Review: Uncle Buck (2016)

Parents out-of-town, no one to watch them but their irresponsible no-good uncle. Yes, it’s Uncle Buck, but not the one you remember, with the amazing John Candy, but the remake…on TV no less…and no, not the 1990s disaster, but another one this year.

Genre(s): “Comedy” 

Created By: Steven Cragg & Brian Bradley

Network: ABC

Air Date: First Season Ended | Cancelled

Good: Nothing


  • Shallow characters.

  • Crams the full film into the first episode.

  • Not funny.


When I heard they had remade Uncle Buck into a TV series I immediately called Sacrilege. Uncle Buck is one of the greatest comedies of the 80s and one of John Candy’s greatest characters. This is one of those films you tell people to watch if they want to get to know the work of this big funny man who left us so early.

Because of this, remaking it seems like a fool’s errand. No matter what they did they wouldn’t be able to recapture the magic of the original Uncle Buck film, because not only did it have a wonderful and hilarious actor playing the titular character but the decade it was made in made it extra special as well. The 80s were a mix of gritty dramatic and action films, sappy romance stories with Patrick Swayze and slapstick-centric comedies, and Uncle Buck fit right at the intersection of these and came near the end of the decade. It had tenderness, but also an edge of darkness but with such a comedic spark that it became truly special.

It’s not too crazy to think of a remake, because in many ways we’ve seen the Uncle Buck formula many times over the past couple of decades, just replacing the ‘Uncle’ for another character, be it another family member or a friend of the family. There have been dozen of Uncle Bucks if you really think about it, because on its own it’s a very solid premise and bound to be successful if you handle it properly, and it’s the only solid thing the TV series stands on. Sadly, it doesn’t handle it very well and the result is a complete train wreck that feels like an insult to John Candy’s memory.

One of the reasons Uncle Buck works so well is that it paces itself, giving you ample time to meet Buck, his flaws and strengths, his relationship with the kids and their individual personalities. It lets you create a bond with the characters so that when things happen—funny, dramatic or tender—you’ll react accordingly.

Uncle Buck
Epps at least has charisma, the rest are devoid of it… (Image Credit: EW)

The TV series crams the entire film into its first episode, and while you can see its attempts to make you care, it fails completely and everything feels forced. By the end, when the Mom character asks Buck to stick around—for what will feel like a constant retread over the course of the season, I’m sure—none of the relationships in the series feel real.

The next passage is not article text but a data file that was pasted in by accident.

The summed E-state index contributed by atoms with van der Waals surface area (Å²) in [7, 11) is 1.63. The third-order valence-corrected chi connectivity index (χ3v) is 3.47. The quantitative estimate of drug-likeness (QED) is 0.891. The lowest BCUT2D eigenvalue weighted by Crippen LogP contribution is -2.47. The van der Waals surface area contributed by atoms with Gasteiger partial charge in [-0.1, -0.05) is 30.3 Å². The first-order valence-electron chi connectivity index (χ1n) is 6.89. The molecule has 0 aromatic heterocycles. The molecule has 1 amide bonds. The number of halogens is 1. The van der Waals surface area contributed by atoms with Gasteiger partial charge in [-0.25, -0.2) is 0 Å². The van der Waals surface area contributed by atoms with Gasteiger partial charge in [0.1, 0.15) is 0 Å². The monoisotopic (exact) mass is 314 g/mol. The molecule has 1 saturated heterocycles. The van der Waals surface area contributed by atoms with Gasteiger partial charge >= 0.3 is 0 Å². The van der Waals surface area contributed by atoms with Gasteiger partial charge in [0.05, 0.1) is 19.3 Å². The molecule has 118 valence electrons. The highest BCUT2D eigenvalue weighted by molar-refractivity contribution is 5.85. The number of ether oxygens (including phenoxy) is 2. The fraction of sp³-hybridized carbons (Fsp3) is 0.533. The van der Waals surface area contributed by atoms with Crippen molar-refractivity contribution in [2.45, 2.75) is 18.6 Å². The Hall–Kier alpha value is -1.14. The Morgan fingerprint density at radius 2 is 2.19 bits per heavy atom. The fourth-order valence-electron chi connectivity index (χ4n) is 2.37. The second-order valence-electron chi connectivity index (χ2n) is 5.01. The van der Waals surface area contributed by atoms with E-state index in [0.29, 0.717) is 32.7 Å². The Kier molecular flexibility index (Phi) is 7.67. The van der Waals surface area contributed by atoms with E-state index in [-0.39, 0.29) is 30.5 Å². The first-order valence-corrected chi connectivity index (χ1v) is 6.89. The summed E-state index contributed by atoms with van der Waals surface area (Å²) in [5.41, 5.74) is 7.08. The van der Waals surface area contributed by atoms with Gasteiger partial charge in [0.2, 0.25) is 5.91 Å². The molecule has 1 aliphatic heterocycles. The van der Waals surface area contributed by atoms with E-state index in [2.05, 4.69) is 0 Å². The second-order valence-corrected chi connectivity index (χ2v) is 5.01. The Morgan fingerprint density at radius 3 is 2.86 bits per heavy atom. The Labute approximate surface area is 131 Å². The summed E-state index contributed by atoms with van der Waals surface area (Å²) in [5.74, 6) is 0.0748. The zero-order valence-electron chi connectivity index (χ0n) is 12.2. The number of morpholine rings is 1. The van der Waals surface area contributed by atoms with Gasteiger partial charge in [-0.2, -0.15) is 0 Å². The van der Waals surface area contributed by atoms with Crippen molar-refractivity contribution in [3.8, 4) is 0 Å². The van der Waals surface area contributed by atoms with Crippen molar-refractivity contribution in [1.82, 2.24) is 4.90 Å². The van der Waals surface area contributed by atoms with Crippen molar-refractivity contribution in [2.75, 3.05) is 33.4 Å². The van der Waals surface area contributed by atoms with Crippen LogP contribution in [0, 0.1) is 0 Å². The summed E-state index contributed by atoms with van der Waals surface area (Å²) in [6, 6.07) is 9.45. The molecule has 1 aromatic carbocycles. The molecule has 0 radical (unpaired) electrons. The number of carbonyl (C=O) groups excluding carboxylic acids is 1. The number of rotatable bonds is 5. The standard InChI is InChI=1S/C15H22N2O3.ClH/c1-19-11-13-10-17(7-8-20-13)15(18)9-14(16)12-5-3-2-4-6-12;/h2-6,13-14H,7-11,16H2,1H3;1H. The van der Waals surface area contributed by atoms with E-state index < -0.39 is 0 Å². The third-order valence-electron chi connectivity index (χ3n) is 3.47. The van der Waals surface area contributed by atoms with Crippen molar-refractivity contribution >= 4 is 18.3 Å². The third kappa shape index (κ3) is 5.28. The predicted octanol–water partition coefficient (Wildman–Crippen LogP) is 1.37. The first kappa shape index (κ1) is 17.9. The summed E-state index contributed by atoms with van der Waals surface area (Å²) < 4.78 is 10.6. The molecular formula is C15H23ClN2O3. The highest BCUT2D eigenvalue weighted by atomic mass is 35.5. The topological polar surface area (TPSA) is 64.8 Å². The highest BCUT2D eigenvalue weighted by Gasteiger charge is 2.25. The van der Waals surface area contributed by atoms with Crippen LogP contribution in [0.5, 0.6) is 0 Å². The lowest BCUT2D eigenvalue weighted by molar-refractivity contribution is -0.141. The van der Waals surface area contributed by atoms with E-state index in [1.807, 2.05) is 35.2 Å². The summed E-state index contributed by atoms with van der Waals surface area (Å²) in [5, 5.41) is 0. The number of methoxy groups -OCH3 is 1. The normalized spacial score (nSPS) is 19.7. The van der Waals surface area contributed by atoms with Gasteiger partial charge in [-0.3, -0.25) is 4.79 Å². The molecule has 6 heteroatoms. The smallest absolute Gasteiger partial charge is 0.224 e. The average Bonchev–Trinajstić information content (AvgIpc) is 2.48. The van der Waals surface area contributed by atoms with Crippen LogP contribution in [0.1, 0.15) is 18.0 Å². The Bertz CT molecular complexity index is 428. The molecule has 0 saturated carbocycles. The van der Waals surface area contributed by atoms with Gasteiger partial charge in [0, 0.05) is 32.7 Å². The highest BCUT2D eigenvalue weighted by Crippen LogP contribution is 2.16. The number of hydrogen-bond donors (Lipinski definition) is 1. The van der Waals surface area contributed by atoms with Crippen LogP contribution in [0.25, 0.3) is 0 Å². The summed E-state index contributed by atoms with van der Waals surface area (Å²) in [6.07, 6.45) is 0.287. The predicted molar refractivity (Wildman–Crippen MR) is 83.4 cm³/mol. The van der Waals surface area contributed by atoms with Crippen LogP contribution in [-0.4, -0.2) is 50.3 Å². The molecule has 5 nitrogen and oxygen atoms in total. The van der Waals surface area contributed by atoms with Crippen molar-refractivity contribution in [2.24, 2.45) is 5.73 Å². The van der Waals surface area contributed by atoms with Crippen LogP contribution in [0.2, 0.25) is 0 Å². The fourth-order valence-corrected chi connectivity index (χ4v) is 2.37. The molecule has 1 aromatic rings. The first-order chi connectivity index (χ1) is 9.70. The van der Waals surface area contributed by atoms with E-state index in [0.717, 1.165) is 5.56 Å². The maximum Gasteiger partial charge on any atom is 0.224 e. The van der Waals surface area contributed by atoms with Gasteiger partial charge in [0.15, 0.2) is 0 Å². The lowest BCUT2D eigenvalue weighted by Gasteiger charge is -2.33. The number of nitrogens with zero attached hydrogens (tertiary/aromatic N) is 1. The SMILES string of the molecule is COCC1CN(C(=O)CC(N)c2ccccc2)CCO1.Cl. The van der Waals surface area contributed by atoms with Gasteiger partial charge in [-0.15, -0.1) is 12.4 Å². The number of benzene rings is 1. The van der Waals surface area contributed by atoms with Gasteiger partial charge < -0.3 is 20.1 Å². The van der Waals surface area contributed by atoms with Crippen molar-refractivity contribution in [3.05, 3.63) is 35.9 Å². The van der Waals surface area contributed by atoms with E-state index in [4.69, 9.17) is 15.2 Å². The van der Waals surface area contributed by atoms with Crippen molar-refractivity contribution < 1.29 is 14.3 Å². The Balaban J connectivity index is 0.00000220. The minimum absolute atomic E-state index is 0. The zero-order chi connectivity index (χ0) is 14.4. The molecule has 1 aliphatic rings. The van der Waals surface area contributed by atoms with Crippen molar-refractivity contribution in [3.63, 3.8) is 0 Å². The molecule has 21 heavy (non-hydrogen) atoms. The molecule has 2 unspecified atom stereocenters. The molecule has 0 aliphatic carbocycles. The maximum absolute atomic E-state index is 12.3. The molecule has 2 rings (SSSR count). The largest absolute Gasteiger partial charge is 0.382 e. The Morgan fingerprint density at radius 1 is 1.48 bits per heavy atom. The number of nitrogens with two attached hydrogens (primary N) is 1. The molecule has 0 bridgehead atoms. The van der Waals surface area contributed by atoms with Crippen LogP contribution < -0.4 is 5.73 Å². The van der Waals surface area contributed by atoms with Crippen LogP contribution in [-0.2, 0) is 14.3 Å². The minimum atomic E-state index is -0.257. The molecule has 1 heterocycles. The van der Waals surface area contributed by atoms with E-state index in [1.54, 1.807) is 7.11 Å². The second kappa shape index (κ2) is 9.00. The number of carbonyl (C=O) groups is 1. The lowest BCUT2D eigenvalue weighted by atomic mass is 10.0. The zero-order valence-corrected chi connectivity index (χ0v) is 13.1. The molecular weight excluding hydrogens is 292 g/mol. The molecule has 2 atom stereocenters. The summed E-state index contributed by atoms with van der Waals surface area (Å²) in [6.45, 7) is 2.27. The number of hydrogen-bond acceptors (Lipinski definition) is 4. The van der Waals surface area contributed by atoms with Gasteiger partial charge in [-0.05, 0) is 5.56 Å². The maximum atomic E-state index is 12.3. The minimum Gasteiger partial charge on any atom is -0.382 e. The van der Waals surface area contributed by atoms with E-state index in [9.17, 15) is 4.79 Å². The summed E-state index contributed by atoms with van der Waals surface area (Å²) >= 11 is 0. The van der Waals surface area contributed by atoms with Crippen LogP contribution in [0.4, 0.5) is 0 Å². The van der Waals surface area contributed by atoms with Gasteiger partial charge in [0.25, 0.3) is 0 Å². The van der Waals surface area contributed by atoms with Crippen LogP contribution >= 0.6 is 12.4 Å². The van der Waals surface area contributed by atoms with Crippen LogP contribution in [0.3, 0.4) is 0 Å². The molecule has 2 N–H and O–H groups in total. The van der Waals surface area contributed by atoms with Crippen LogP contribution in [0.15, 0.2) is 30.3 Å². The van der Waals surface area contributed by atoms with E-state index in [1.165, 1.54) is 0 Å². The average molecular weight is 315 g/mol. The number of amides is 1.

While Mike Epps plays a very charismatic Buck, there is absolutely no chemistry in this cast, which doesn’t help things along. The first episode wasn’t even remotely funny, and not only did I not laugh, but I kept looking at the play-time to see how long I still had to go before this disaster ended.

Uncle Buck
Replace Bug with this highschool popular kid… (Image Credit: IMDB)

Another reason the series fails is that in making the cast black (or African American for the politically correct among you), they somehow made characters fall into tired stereotypes. Buck is the stereotypical black hustler, good for nothing and always on the look for a get-rich-quick scheme. His girlfriend becomes the stereotypical “Oh-no-you-didn’t” overbearing black woman and so on for the rest of the cast. They’re all cardboard cut-outs of some of the most often seen stereotypes on TV and that didn’t help the series endear itself to me.

If you’re doing Uncle Buck, add your own spin to it, don’t try to replicate the entire thing verbatim, because you will fail. Uncle Buck is special for its own reasons, and the writers had to find a way to make their own product special, to make their adaptation stand out on its own. Right now it’s so far off the mark that it’s not even in the film’s shadow. It doesn’t even belong in the same genre.


The Uncle Buck film is pure comedic genius, the series is just sad…it desperately tries to capture the film’s magic in a single episode, forcing and ultimately ruining everything. It’s no wonder they cancelled the show after a single season. I only had to see the first episode to know how bad it was.

Now if you’ll excuse me, I’m going to go watch the film and cleanse my palate!


1/5 – OH HELL NO!

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I love everything readable, writeable, playable and of course, edible! I search for happiness, or Pizza, because it's pretty much the same thing! I write and ramble on The Mental Attic and broadcast on my Twitch channel, TheLawfulGeek

12 thoughts on “Review: Uncle Buck (2016)”

      1. And you know, call it Uncle Buck and it gets instant recognition…what they didn’t realise was that it would also put their mediocre show under some heavy-duty scrutiny. Mess it up and people will rage, and they did, and it got cancelled…

      2. Haha, VERY clever Kevin! Both those point, about them using it to get recognition and then on the other side of the spectrum, under close scrutiny.

        I’m sure an average TV ‘comedy’ about a rogue uncle could be funny enough, but in a role that was once made famous by John Candy?!

        There’s that word again…….sacrilege!

      3. A carpet of them for them to stomp on, no walking, crawling or standing allowed, they have to stomp!

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